Osteoporosis is the thinning of bone tissue and loss of bone density over time. Osteoporosis is defined as a disease of bones that leads to an increased risk of fracture. In osteoporosis, the bone mineral density (BMD) is reduced, bone microarchitecture deteriorates, and the amount and variety of proteins in bone are altered.
Osteoporosis is defined by the World Health Organization (WHO) as a bone mineral density that is 2.5 standard deviations or more below the mean peak bone mass (average of young, healthy adults) as measured by DXA; the term “established osteoporosis” includes the presence of a fragility fracture.
Usually,there are no symptoms in the early stages of the disease. Osteoporosis itself has no symptoms; its main consequence is the increased risk of bone fractures. Osteoporotic fractures occur in situations where healthy people would not normally break a bone; they are therefore regarded as fragility fractures. Typical fragility fractures occur in the vertebral column, rib, hip and wrist.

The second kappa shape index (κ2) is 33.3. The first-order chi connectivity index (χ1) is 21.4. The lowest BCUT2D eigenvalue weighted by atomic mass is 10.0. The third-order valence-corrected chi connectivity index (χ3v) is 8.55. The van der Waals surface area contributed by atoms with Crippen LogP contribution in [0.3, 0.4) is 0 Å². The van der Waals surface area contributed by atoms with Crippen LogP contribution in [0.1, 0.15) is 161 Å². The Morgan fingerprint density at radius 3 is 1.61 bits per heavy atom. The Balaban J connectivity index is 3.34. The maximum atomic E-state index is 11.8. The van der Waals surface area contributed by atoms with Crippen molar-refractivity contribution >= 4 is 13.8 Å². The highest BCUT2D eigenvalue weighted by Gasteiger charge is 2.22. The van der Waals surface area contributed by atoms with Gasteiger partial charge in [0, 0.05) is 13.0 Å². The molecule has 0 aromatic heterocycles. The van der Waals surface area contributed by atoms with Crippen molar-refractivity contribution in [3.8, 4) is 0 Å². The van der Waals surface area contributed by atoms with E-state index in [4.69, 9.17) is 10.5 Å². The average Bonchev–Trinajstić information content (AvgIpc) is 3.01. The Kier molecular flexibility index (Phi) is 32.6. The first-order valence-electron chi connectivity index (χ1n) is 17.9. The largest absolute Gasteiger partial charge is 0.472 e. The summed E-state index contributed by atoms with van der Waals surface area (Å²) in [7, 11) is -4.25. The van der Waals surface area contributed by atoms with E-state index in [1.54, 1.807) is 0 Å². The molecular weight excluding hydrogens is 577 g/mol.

Symptoms occurring late in the disease include:
- Bone pain or tenderness
- Fractures with little or no trauma
- Loss of height (as much as 6 inches) over time
- Low back pain due to fractures of the spinal bones
- Neck pain due to fractures of the spinal bones
- Stooped posture or kyphosis, also called a “dowager’s hump”